But there are two things Shortland Street always does, which experts argue 13 Reasons Why did not.
"We need to understand what's behind it and, if possible, offer hope and enlightenment, says Fleming.
"We try to provide some illumination around that; through character and insight, showing ways that people move on from really tragic incidents and dialogue around what they might have done differently.
"Right from the start, when those stories have been portrayed on Shortland Street, we always offer helpline advice ... that's very important because you don't want people watching stuff and then left feeling like they don't know where to go."
Despite multiple requests, Netflix's representatives did not return Weekend Herald requests for comment.
However, Dr Rona Hu, a psychiatric consultant on 13 Reasons Why, spoke out in defence of the show to Australia's news.com.au.
"Sometimes the things that are not directly related to them are less intimidating than talking about their real lives. One conversation can open up into another. A teen who has witnessed bullying might be able to open more easily in talking about a fictional character," she said.
"Suicide is such an important problem and we hope that by shining a light on this important topic, it will hopefully facilitate some lifesaving discussions."
The one thing everyone can agree on is that it's no longer about what 13 Reasons did right or wrong or whether teens should be allowed to watch the show; they've already seen it.
Some have criticised 13 Reasons Why for romanticising suicide and showing it as an effective revenge tool.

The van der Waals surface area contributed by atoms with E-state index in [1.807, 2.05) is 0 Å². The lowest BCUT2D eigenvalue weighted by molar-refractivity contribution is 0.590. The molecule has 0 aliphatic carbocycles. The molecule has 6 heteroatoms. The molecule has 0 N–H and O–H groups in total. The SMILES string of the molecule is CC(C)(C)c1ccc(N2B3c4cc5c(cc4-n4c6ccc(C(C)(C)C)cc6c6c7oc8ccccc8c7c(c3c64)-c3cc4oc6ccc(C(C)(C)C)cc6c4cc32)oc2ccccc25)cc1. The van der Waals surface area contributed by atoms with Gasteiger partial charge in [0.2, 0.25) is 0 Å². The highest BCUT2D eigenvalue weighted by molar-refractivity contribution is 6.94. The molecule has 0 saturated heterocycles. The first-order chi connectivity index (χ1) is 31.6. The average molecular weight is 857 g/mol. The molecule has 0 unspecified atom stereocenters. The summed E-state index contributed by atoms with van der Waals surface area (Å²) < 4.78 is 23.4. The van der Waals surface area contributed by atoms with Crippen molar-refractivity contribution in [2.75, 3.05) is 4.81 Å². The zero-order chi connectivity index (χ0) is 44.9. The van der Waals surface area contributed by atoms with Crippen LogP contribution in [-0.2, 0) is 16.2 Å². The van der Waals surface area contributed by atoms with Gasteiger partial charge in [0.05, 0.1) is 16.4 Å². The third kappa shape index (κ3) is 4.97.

WHY WE NEED TO TALK ABOUT 13 REASONS WHY
• Of 500 people canvassed in the People's Mental Health Review in April, almost 95 percent had negative experiences with mental health services in New Zealand.
• Police are reportedly called out to 90 mental-health-related incidents every 24 hours.
• The coroner's' latest provisional statistics on suicide show suicides were up from 564 to 579 in the 2015/16 year.
• In 2016, 59 people under 19 took their own life including eight children between 10 and 14.
• In 2015, a 9-year-old girl took her own life, in the year to June 2012, one child in the 5-9 age group died by suicide, the youngest on record.
• In February, a 9-year-old and 10-year-old are believed to have taken their own lives. Both cases are under investigation by the coroner.
• According to suicide prevention campaigner Mike King, 20 percent of children will have a suicidal thought before they leave school but 80 percent of those kids never talk about it.
LISTEN TO THE PODCAST:
Where to get help:
• Lifeline - 0800 543 354
• Depression Helpline - 0800 111 757
• Healthline - 0800 611 116
• Samaritans - 0800 726 666
• Suicide Crisis Helpline - 0508 828 865 (0508 TAUTOKO). This is a service for people who may be thinking about suicide, or those who are concerned about family or friends.
• Mental Health Foundation - mentalhealth.org.nz.
• Youthline - 0800 376 633. You can also text 234 for free between 8am and midnight, or email [email protected]
• The Harbour - The Harbour.org.nz. For those affected by harmful sexual behaviour
• Male Survivors of Sexual Abuse - Survivor.org.nz
• Women's Refuge: 0800 REFUGE or 0800 733 843. Womensrefuge.org.nz
• Shine - 0508 744 633 / 2shine.org.nz. Free national helpline.
• Outline - 0800 688 5463 (0800 OUTLINE). This is a service for LGBTIQ+ Kiwis who need help or advice.
• 0800 WHATSUP 0800 9428 787 / whatsup.co.nz. Children's helpline.
• Kidsline - 0800 543 754. This service is for children aged 5 to 18.
• Your local Rural Support Trust - 0800 787 254 (0800 RURAL HELP)
• Alcohol Drug Helpline (open 24/7) - 0800 787 797. You can also text 8691 for free.
The Mental Health Foundation's website has a whole section dedicated to 13 Reasons Why offering help for those affected by the show and advice for those wanting to facilitate a safe conversation around the show.
This article was first published on nzherald.co.nz and is republished here with permission.